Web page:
I decided to show the world how to dehydrate cherries today! I remember when my daughters were young we would all pit the cherries with this two-finger tool. You could only do one cherry at a time. We bottled dozens of quart bottles of cherries years ago. To be honest with you, I never liked them, I really didn’t.
We picked the cherries for free, so I was on it to bottle them. Yes, we bottled them for years until we no longer got them for free. In the bumper years, we bottled more jars than we could count. The only thing I needed to buy were new canning lids/seals and sugar. I loved using a wide-mouth mason jar to provide a means for storage on shelves in our basement. Fun time with family working on projects together.
Back then, we did more canning than dehydrating. The kids loved canned fruit with breakfast in the morning or as an after-school healthy snack.
Updated Post from 2015
I’m updating this post from 2015 with better images and more information. You’ll love to dehydrate cherries!
Well, I have been on the lookout for a better cherry pitter. I didn’t want one that only did one cherry at a time. I’m so past that one cherry-at-a-time pitter game. I Googled and searched reviews, and other blogs for the perfect cherry pitter. Let me say this, this cherry pitter is so much better than the one cherry at a time gizmo. Check out this link to see what I used to prepare the whole cherries for the batch of dried cherries shown in this post.
I use an Excalibur dehydrator so I’m going to give you the instructions that are in my dehydrator book. Always check your own manual, and of course, the drying time will always vary according to the humidity in the room and the temperature setting on the unit. Here’s the one that is similar to the one I use: Excalibur Food Dehydrator. I prefer the dehydrators with a timer because I can set the temperature and the hours to dehydrate as needed. I can always add a few hours after returning home from errands as needed to remove any residual moisture.
You can also dehydrate your cherries in the oven or on screens outside covered with cheesecloth. My first dehydrator was a HUGE 24-inch square gold harvest gem. It was a beauty, trust me.
How To Dehydrate Cherries
Wash the Cherries
Wash and rinse your fresh cherries in a colander and drain. Colander Remove the stems and discard any bad cherries. For the best dehydrated fruit, you need to make sure the fruit isn’t too ripe or damaged.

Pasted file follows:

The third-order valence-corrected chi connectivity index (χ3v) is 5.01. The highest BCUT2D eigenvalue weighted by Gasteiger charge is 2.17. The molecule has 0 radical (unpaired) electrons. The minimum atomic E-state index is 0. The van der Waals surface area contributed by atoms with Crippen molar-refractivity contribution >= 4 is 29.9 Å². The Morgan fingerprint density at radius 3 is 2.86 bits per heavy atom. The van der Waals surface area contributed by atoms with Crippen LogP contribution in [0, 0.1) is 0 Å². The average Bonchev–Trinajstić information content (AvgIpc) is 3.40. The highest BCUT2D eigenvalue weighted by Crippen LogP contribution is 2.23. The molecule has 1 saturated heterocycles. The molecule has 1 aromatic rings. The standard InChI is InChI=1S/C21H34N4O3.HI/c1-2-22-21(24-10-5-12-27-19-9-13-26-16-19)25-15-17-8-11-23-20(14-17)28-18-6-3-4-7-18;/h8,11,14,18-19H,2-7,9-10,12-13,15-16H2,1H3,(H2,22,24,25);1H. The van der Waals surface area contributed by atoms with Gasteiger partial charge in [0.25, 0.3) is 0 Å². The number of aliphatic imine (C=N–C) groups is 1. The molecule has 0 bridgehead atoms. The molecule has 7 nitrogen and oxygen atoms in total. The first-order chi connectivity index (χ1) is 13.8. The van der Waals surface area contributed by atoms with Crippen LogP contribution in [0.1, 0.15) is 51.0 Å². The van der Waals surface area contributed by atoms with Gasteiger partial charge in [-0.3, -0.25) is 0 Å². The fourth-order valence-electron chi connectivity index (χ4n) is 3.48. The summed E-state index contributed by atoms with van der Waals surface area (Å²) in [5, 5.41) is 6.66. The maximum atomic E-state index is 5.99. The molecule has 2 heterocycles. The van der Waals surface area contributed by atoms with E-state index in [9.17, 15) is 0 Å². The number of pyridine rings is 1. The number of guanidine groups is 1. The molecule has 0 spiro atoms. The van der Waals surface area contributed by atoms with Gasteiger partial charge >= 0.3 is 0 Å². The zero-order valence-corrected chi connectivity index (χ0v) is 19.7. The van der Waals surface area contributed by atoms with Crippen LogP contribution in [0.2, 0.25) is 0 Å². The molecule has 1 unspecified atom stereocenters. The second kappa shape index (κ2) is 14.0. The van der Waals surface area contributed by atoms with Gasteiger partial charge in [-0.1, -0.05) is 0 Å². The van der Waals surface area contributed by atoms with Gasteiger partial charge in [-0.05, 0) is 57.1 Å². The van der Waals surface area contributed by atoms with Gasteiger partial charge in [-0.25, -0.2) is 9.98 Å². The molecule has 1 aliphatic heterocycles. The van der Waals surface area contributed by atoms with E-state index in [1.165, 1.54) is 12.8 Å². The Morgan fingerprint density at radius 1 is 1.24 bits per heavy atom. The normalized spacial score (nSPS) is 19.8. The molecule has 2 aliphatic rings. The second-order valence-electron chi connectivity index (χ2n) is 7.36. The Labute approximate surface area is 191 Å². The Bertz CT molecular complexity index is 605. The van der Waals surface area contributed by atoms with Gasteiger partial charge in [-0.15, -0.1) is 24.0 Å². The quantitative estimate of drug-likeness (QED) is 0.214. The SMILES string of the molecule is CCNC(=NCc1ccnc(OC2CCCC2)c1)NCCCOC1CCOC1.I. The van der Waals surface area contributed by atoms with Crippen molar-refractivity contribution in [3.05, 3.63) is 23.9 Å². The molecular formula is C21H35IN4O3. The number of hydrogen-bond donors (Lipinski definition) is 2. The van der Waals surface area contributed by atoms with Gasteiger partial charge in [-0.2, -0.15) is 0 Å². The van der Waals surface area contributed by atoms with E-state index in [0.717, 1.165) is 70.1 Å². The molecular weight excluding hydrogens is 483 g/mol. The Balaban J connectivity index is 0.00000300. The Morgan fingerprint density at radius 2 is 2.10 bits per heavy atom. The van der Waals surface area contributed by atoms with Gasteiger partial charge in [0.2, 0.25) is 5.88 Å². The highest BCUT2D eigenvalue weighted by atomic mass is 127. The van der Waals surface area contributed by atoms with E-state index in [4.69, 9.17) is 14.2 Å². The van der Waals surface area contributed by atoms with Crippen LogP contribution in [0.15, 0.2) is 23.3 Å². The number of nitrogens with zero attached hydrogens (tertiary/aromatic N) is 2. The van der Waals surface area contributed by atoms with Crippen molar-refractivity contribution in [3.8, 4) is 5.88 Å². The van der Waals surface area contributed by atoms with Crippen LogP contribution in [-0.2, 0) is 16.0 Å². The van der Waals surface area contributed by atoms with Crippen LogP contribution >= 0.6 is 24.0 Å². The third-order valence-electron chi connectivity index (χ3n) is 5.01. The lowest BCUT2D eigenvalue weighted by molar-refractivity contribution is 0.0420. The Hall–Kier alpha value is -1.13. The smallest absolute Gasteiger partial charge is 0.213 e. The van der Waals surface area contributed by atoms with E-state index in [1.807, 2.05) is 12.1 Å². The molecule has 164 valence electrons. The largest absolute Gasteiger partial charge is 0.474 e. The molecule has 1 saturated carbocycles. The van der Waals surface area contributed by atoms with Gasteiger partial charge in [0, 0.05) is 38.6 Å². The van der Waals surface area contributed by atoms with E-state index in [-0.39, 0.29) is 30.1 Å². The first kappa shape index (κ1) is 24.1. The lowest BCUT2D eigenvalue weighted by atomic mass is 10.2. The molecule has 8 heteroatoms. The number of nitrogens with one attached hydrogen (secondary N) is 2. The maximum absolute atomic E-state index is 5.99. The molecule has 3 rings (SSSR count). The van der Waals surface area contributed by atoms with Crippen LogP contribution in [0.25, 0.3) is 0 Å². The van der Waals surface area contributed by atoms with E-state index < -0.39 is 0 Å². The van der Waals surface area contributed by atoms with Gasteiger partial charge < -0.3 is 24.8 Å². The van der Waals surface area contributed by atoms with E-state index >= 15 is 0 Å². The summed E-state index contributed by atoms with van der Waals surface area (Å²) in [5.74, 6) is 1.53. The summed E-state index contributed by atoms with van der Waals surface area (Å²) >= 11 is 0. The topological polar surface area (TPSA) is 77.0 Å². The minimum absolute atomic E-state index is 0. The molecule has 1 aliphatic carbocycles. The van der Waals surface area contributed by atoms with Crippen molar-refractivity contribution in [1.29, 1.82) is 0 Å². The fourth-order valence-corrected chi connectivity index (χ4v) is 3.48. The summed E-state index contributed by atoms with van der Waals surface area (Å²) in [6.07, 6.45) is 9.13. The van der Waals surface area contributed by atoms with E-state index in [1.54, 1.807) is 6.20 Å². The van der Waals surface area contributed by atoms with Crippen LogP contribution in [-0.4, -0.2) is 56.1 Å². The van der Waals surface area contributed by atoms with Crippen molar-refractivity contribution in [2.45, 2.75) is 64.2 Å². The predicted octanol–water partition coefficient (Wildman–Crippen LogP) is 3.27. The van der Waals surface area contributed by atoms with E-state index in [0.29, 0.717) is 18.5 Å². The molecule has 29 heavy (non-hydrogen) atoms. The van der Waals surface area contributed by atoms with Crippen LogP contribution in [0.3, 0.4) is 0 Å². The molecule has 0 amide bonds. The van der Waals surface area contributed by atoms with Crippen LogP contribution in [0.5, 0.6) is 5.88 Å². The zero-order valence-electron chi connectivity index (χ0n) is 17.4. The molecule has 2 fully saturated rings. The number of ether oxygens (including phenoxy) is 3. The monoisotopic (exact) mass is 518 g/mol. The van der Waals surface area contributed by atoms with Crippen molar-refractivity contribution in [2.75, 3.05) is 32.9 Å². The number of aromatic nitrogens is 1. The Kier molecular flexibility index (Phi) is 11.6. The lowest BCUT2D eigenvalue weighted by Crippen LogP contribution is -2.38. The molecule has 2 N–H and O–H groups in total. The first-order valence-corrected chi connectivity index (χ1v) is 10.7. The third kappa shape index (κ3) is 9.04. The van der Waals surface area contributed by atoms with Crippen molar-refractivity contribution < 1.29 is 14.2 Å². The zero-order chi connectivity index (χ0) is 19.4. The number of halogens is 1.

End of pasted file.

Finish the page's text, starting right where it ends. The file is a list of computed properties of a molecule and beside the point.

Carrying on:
Get Your Cherry Pitter Ready
This is my favorite cherry pitter for everyday use when eating fresh cherries, as well as for dehydrating cherries. PREPWORKS Cherry Pitter
Remove the Cherry Pits
You can remove the pits from 4 cherries at a time. The pits stay in the container below.
Remove all The Seeds
This cherry pitter makes it so much easier to prep them.
Cut The Cherries in Half
Cut the cherries in half and place them in a single layer with the skin side down and cut side up on the dehydrator trays. As you cut them you can make sure all the cherry seeds are removed since sometimes the pitter may miss a few.
Cherries in the Dehydrator
According to my Excalibur dehydrator, the instructions say to do the following: Turn your dehydrator on (145°F) = (62°C) degrees for two hours. Then lower the temperature to (135°F) = (57°C) degrees and dehydrate until the cherries are leathery. Watch the cherries towards the end to prevent them from over-drying. When using dried cherries in your recipes like jams, pies, homemade trail mix, or just as a topping on ice cream, you want them to be a little pliable and not crispy.
What’s really nice about dehydrating our own healthy fruit snacks is we know what’s in the jar because we dried them ourselves. We love to eat dry cherries as a healthy snack while watching TV at night, they’re delicious!
These took almost 36 hours to dry. They were very large Bing cherries. Remember the times will vary depending on the humidity in the room where you’re drying your fruit or vegetables. Dried cherries become similar to raisins after drying. They are great for snacks, spinach salads, or added to muffins, cakes, a pie, or cookies. Of course, you generally use more tart cherries when making cherry pies, and your recipe will more than likely not call for using dried cherries.
I store mine in pint jars because we eat them so quickly. You can get more “shelf life” from the dried cherries if you put them in a jar in the refrigerator rather than leaving them on your countertop at room temperature.
Once you start dehydrating food you’ll be hooked, I promise. I don’t know about you, but I can only freeze so many things in my freezer. I want some food that sits safely on my pantry shelves or in the fridge. Life is good when you know what you are eating.
How To Condition Your Fruit or Vegetables